For Alexis Manigo’s near entire life, she thought she was just a regular person.
Entering her teenage years, Manigo of Walterboro, South Carolina, enjoyed typical things such as hanging out with her friends, going out to restaurants, and spending time with her mother, Gloria Williams, unaware of what had taken place on the day she was born that had changed the course of her life. Instead, she went about living in blissful ignorance, happy and normal.
“For all accounts, she was well taken care of,” Jacksonville Sheriff Mike Williams (who is unrelated to Gloria Williams) shared with PEOPLE. “She was raised a normal, healthy 18-year-old girl.”
She had no idea that she had actually been stolen from a hospital as a newborn.
She lived 18 years under one name before discovering she was born someone else. Read Alexis Manigo’s story of two families, two identities and one self. https://t.co/kv9DosNmA8 #chsnews #scnews via @JenBerryHawes pic.twitter.com/RLe7dre0um
— The Post and Courier (@postandcourier) December 17, 2017
Unbeknownst to Manigo, she’d actually been born as Kamiyah Mobley, a name she had used for only a few hours. Following Manigo’s birth, Gloria allegedly somehow managed to abduct her from her 16-year-old mother at the Jacksonville, Florida, hospital, allegedly dressing as a nurse to do so and gain access to the floor Manigo was on.
Getting away with her crime, Williams loved and raised Manigo as if she were her own. She kept it a secret until she could no longer do so.
Arika Williams, a friend, said that Gloria had allegedly explained that she kidnapped the baby because she had suffered a miscarriage, PEOPLE reported, although authorities said that a full motive had not yet been figured out.
“Gloria was pregnant at the baby shower and had people there bringing homemade quilts saying Alexis’ name on it,” Arika told PEOPLE. “Alexis Kelli Manigo was going to be spoiled regardless but I guess she said she lost Alexis Kelli Manigo.
“She was going to find Alexis Kelli Manigo and went and got Kamiyah.”
With Manigo completely unaware of the kidnapping for most of her childhood, Arika explained that Manigo allegedly discovered the truth when she tried to apply for a job at a restaurant during her junior year at high school. Manigo was asked to provide a social security number and birth certificate to get the job.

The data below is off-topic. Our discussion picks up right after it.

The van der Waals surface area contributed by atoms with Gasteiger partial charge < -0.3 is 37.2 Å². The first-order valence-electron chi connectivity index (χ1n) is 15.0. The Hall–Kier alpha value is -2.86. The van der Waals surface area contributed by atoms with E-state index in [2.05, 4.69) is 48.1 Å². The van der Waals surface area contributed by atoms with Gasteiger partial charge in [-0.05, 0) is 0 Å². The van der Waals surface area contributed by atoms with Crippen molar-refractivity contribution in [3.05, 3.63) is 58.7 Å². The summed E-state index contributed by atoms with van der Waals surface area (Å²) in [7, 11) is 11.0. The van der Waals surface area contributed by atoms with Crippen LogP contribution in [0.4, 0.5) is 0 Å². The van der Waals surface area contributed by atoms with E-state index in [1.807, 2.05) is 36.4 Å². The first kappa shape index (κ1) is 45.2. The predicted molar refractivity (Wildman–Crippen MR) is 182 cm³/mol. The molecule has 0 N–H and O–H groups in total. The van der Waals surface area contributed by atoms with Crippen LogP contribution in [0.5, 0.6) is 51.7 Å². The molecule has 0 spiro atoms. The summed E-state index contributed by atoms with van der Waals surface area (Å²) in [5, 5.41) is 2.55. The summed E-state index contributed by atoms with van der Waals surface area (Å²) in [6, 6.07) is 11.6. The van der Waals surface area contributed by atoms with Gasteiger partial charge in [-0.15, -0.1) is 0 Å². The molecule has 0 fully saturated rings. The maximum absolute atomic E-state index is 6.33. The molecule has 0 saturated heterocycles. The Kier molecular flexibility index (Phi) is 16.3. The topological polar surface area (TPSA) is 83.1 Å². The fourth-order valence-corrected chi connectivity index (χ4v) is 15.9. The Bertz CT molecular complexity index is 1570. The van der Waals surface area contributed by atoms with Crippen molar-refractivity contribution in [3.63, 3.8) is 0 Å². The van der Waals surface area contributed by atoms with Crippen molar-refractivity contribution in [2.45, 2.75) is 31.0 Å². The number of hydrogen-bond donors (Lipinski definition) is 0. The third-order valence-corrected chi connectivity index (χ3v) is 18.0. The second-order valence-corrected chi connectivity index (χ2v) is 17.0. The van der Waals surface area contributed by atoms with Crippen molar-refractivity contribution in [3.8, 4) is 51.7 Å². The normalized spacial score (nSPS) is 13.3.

“Lexy [Manigo] didn’t have that so she asked Miss Gloria for it and Miss Gloria kept brushing it off,” Arika said. “Lexy kept being hard on her mother, like, ‘Mama, where is my stuff? I want to get this job.’ Then Miss Gloria just broke down and told her this is why right here, you can’t do this.
“I kidnapped you.”
— NCMEC (@MissingKids) July 6, 2017
In August 2016, an anonymous tip came in to authorities, the Florida Times-Union reported, and in January this year, things completely fell apart. Police had become involved, DNA tests were run, and soon 51-year-old Gloria was arrested and put on trial—and Manigo was meeting with the people who were her biological family. The trial continues to this day.
Shocked and stunned by the revelation, Manigo struggled to take in all of this information. As far as she was concerned, Gloria was her mother, and she still loved her.
“Your whole life, you’ve been known as ‘Alexis, Lexy.’ Now it’s like, people are referring to you as someone else—nationally,” Alexis told ABC News. “This attention is very overwhelming.”
With the help of her lawyer, she began to rebuild her life, trying to obtain all the necessary paperwork needed to be a US citizen in the 21st century, which has not proved to be a simple process.
Her birth parents, who had spent so many years wondering what had happened to their child, were ecstatic to finally have her back.
“I always hoped and prayed that this day would happen,” Craig Aiken, Manigo’s birth father, shared with Wave 3 News. “I never gave up, you never lose hope, no matter how much time passes, you never give up.”
Over the last year, the now 19-year-old has got to know her birth mother and father, and her other siblings and extended family, The Post and Courier reported.
She visits them in Jacksonville, Florida, often.
But still she feels that South Carolina is home. She plans to split her time between her two families, spending Christmas with one and New Year with the other.